When you get a chance to conserve and open access to a great piece of elk habitat, you do what it takes to get it done.
Back in 1998, the Rocky Mountain Elk Foundation and its partners acquired 4,042 acres in the heart of Pennsylvania’s elk country.
Known as the New Garden project, the reclaimed mine land features a timbered plateau that drops down to nearly three miles of frontage along the West Branch of the Susquehanna River in the northcentral part of the state.
It’s key elk range, it’s also home to deer, black bears, turkeys and a plethora of other wildlife species.
Once conserved, the next step was to get it into the public’s hands.
However, an expected legislative vote for the allocation of hunter-generated dollars to buy the property hit a political snag.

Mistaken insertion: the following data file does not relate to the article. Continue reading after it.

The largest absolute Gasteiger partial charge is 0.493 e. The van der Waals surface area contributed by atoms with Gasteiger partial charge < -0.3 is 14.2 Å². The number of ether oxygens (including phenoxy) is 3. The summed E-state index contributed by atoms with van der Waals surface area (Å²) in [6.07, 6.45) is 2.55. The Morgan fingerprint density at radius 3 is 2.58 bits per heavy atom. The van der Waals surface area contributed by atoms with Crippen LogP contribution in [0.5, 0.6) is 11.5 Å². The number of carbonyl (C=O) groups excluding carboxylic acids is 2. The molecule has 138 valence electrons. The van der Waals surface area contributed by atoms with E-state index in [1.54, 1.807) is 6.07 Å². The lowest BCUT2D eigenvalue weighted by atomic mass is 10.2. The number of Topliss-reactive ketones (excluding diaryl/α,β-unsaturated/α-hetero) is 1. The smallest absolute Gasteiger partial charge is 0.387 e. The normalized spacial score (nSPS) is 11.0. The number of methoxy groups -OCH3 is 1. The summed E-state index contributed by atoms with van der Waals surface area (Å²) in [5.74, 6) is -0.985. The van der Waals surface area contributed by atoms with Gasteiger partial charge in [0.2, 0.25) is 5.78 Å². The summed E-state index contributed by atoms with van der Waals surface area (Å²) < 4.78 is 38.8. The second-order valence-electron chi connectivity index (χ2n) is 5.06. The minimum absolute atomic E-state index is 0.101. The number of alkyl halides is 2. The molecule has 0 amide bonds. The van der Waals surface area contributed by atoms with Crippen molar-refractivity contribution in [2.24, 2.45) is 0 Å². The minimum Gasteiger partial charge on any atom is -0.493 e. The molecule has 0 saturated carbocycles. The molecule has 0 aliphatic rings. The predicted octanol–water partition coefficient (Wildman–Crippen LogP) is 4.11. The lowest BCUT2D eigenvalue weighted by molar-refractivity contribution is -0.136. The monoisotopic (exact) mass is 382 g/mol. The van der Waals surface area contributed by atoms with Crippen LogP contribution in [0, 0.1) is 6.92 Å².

Undeterred, RMEF volunteers combined with scores of sportsmen and women to send letters to newspapers and legislators – it worked.
By an overwhelming 192-to-3 vote the next session, the measure passed.
RMEF conveyed most of the acreage to the Pennsylvania Game Commission for creating State Game Land 321 and the rest to the Pennsylvania Department of Conservation and Natural Resources to expand Sproul State Forest.
To this day, the property belongs to the public and remains open for hunting, fishing and other forms of recreation.